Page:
In a marriage guided by the Torah, the sympathy between a man and a woman should steadily increase throughout their marriage. As they come to know each other better, they grow together on a personal level, meeting life’s challenges together, sharing and giving to each other. Ever-increasing closeness and mutual admiration must also find expression in the private areas of their joint lives, constantly strengthening in intensity. Although this area is not the exclusive basis of the bond between the couple, they both realize its central importance in bringing them constantly closer. As the Netziv MeVolozhin writes, ”Hadeveikah tikarvam liheyos echad — Their intimacy shall bring them closer to becoming one” (Ha’amek Davar, Berez'shis 2).
On the other hand, we see in the non-Torah world a great concern with the boredom that sets in as the marriage progresses, which ruins the relationship between them. This is loudly attested to by the high divorce rates, the hesitancy by many to get married, and the preoccupation with the problems of married life growing stale and insignificant in the eyes of so many people. Recent figures published by the British government show that the average duration of a marriage in 1990 in Western culture was nine-and-a-half years (Professor Richard Whitefield, chairman of the National Campaign for Family in Britain).
Some years ago, an area of research developed to attempt to better understand society’s role, as a whole, in the failure of the institution of marriage. A school of thought emerged which pointed out that there is great difficulty in maintaining a long-term, healthy, wholesome relationship for both sides. The conclusion of the researchers was that in marriage there is an overfamiliarity which breeds contempt.
The Gemara (Niddah 31b) explains the apparent reason for the laws of taharas hamishpachah, family purity: a man should not become overly familiar with his wife and therefore detest her, “ragil ba vekatz ba.” Although the mitzvah of taharas hamishpachah falls into the category of a chok — a mitzvah which defies human understanding and which we follow purely to observe G-d’s will — our Sages offer us an insight into the reason for this mitzvah which we can comprehend.
People often make the mistake of viewing the separation at the time when the woman is a niddah as merely a burden of self-control. It is clear from the Gemara, however, that one of the reasons for the separation is for the reunion which takes place after the separation. The Gemara says that the reason for the separation is that “a woman should be as beloved to her husband [after her immersion in the mikveh] as she was at the time of their wedding” (Niddah 31b). It is clear that the Torah does not command this separation for the sake of the separation. Rather, we separate in order to revitalize the bond between us. And by means of the separation the reunion will be more amiable and desirable than ever.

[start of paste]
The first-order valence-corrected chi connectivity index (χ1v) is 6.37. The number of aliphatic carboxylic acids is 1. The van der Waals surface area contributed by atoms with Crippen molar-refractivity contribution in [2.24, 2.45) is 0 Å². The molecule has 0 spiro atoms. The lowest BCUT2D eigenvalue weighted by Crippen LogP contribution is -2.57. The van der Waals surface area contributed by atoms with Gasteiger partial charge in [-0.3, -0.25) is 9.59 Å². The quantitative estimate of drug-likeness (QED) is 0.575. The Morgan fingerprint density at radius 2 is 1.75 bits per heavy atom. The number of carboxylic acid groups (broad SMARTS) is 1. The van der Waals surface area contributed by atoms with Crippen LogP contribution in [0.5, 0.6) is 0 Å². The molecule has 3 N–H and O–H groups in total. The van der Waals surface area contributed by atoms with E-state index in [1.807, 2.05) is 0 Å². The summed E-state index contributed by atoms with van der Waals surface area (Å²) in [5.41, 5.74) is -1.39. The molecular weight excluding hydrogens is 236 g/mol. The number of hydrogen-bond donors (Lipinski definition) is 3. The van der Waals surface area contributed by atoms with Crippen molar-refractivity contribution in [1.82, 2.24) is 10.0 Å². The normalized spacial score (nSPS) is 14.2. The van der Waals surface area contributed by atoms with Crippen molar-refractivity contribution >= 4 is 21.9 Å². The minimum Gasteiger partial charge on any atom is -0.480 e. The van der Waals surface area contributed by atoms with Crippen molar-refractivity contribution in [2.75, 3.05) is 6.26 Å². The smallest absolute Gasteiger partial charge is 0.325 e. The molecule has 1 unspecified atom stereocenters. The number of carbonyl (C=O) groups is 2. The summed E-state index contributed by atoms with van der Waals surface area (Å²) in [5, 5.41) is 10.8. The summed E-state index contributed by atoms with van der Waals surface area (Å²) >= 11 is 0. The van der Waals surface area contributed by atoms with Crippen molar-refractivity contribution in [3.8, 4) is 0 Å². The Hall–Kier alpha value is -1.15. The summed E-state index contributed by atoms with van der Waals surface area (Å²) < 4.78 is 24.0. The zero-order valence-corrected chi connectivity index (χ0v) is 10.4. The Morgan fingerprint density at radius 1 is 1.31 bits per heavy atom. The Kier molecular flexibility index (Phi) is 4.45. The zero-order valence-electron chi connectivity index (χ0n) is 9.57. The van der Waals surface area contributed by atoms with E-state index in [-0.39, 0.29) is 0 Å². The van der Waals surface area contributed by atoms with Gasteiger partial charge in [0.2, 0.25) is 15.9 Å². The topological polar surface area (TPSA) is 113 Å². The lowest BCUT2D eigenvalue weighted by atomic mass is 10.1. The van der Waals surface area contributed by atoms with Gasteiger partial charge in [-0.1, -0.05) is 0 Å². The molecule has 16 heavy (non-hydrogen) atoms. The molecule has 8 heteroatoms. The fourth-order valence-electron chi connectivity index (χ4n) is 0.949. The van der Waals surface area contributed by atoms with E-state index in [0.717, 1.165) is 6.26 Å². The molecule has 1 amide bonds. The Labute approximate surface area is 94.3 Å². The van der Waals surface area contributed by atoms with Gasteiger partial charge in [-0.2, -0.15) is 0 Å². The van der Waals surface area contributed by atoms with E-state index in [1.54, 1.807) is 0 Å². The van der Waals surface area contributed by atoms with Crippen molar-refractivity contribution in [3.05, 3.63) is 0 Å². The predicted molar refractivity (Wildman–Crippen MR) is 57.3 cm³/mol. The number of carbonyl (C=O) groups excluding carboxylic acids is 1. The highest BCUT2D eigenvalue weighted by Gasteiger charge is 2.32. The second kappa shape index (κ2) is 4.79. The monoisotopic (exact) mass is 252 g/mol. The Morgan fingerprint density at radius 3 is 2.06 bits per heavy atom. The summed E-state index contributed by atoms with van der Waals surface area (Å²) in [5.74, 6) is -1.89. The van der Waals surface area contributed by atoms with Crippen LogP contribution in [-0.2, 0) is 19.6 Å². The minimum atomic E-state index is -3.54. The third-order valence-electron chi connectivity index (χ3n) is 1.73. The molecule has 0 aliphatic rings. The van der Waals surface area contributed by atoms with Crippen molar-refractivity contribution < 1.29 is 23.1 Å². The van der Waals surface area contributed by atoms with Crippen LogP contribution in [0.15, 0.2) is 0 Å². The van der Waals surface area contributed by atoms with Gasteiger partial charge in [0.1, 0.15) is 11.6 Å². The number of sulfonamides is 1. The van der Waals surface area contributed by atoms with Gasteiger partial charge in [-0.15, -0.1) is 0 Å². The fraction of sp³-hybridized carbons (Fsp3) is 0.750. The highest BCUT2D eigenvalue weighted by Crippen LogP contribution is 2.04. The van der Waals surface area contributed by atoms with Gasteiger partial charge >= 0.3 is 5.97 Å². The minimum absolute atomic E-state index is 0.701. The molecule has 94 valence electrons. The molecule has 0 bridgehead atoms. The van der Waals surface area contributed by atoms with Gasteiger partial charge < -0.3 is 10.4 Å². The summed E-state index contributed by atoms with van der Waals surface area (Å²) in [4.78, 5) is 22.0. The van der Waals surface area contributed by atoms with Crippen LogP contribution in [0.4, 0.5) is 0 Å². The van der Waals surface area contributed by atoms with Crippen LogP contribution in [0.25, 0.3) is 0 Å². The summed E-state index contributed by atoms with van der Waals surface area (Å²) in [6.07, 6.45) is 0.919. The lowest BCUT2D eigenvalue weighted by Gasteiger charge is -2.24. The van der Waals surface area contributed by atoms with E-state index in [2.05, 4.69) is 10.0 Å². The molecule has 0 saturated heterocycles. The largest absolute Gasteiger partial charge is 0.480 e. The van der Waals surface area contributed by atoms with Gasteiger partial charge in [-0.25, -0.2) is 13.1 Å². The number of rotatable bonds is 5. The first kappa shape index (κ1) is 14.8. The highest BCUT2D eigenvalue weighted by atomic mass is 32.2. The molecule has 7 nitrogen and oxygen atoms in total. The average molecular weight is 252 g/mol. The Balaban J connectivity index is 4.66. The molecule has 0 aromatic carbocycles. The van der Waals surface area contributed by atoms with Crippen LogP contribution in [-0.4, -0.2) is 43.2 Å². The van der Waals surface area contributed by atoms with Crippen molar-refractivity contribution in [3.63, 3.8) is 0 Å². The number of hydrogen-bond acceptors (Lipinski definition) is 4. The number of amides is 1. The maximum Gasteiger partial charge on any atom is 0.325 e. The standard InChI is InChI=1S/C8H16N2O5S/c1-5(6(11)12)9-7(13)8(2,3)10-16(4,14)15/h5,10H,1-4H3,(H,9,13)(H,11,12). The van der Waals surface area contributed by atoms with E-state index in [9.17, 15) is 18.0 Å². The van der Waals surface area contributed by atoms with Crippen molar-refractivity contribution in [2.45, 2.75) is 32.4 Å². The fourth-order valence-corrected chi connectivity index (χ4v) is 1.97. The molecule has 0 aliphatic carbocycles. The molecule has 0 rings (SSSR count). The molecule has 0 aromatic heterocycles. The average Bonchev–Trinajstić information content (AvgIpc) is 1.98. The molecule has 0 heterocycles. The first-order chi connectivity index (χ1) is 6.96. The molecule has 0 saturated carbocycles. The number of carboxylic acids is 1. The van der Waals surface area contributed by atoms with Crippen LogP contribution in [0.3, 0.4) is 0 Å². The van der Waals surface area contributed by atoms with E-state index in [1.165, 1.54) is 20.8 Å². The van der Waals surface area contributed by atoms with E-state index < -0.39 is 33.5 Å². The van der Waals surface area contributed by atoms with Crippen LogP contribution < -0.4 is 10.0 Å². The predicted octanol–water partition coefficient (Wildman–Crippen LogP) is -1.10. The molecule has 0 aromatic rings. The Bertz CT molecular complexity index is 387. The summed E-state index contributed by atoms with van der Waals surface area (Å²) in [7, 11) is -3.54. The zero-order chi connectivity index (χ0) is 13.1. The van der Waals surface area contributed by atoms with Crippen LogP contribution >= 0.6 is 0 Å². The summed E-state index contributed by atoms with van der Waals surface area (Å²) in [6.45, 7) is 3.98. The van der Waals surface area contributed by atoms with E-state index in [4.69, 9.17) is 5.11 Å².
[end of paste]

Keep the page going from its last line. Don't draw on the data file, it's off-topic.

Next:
Inherent in the time of separation is a strict adherence to a set of laws known as the harchakos, the limits which govern the relationship between husband and wife during the time that the wife is a niddah. Strict adherence to these laws is the secret to success. With their thorough and penetrating understanding of human nature, our Sages established the harchakos in order to prevent situations of physical tension at this time of separation. Our Sages forbade any action which could eventually lead to closeness, and these harchakos must, therefore, be observed meticulously.
Included in these restrictions are any physical contact whatsoever; the passing or throwing of objects to one another; eating from the same utensils, etc. (Shulchan Aruch, Yoreh De’ah 195). These harchakos are referred to by the Gemara (Sanhedrin 37a) as a hedge of roses (Shir HaShirim 7:3). This hedge or fence of roses serves as a protective border to prevent us from transgressing Torah prohibitions. Our Sages knew with their pure wisdom that a man would be under great tension during the forbidden times if not for the institution of these harchakos. They understood the nature of man on a deep level and knew that without these fences it would be nearly impossible for him to live in the same room with his wife.
The observance of taharas hamishpachah is one of the preconditions to ensure a correct relationship between a man and his eizer kenegdo. Marriage requires periods of separation in order to give vitality and renewal to the marital bond. Our Sages are teaching us that the separation at the time of niddah increases the connection between man and wife. This separation is not required in any other relationship. Parents and children — and brothers and sisters — do not require a separation in order to strengthen their relationship. This is a unique characteristic of the marriage bond, and a key to its vibrancy. The observance of this mitzvah, therefore, carries with it a fringe benefit. It ensures that a marriage maintains its freshness and luster. Torah-observant Jews should never experience stagnation in marriage. Rather, with the progression of a marriage, there should be an ever-increasing bond.
Adapted from “Two Halves Of A Whole” by Rabbi Yirmiyohu & Tehilla Abramov. Available at www.jewishfamily.org